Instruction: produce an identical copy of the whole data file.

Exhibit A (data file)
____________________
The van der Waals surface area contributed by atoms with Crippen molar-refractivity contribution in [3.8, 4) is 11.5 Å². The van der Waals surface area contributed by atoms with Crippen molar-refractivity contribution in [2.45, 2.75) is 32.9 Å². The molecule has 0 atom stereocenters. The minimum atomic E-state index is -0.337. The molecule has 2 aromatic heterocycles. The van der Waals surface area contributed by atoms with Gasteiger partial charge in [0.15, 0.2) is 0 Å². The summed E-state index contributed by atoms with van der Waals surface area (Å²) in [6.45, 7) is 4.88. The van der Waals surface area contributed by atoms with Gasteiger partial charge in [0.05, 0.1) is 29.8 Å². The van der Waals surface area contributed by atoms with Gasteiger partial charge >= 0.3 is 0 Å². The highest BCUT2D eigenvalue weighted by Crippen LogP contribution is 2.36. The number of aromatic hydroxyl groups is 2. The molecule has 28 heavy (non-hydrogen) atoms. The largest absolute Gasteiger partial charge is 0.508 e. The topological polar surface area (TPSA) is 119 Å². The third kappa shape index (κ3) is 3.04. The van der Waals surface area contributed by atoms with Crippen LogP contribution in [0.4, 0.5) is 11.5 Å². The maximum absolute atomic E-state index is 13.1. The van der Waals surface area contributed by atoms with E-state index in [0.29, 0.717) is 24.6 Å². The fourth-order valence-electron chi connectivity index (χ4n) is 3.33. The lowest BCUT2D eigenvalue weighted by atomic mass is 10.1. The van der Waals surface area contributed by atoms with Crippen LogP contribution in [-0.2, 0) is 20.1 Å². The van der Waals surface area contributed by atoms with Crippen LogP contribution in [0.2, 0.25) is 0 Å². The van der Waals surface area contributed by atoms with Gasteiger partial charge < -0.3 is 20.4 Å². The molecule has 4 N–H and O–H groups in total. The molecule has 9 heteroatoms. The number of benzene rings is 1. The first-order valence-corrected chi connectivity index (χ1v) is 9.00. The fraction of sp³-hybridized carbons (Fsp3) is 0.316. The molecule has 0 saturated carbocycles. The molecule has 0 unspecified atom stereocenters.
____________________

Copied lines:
The van der Waals surface area contributed by atoms with Crippen molar-refractivity contribution in [3.8, 4) is 11.5 Å². The van der Waals surface area contributed by atoms with Crippen molar-refractivity contribution in [2.45, 2.75) is 32.9 Å². The molecule has 0 atom stereocenters. The minimum atomic E-state index is -0.337. The molecule has 2 aromatic heterocycles. The van der Waals surface area contributed by atoms with Gasteiger partial charge in [0.15, 0.2) is 0 Å². The summed E-state index contributed by atoms with van der Waals surface area (Å²) in [6.45, 7) is 4.88. The van der Waals surface area contributed by atoms with Gasteiger partial charge in [0.05, 0.1) is 29.8 Å². The van der Waals surface area contributed by atoms with Gasteiger partial charge >= 0.3 is 0 Å². The highest BCUT2D eigenvalue weighted by Crippen LogP contribution is 2.36. The number of aromatic hydroxyl groups is 2. The molecule has 28 heavy (non-hydrogen) atoms. The largest absolute Gasteiger partial charge is 0.508 e. The topological polar surface area (TPSA) is 119 Å². The third kappa shape index (κ3) is 3.04. The van der Waals surface area contributed by atoms with Crippen LogP contribution in [0.4, 0.5) is 11.5 Å². The maximum absolute atomic E-state index is 13.1. The van der Waals surface area contributed by atoms with E-state index in [0.29, 0.717) is 24.6 Å². The fourth-order valence-electron chi connectivity index (χ4n) is 3.33. The lowest BCUT2D eigenvalue weighted by atomic mass is 10.1. The van der Waals surface area contributed by atoms with Crippen LogP contribution in [-0.2, 0) is 20.1 Å². The van der Waals surface area contributed by atoms with Crippen LogP contribution in [0.2, 0.25) is 0 Å². The van der Waals surface area contributed by atoms with Gasteiger partial charge < -0.3 is 20.4 Å². The molecule has 4 N–H and O–H groups in total. The molecule has 9 heteroatoms. The number of benzene rings is 1. The first-order valence-corrected chi connectivity index (χ1v) is 9.00. The fraction of sp³-hybridized carbons (Fsp3) is 0.316. The molecule has 0 saturated carbocycles. The molecule has 0 unspecified atom stereocenters.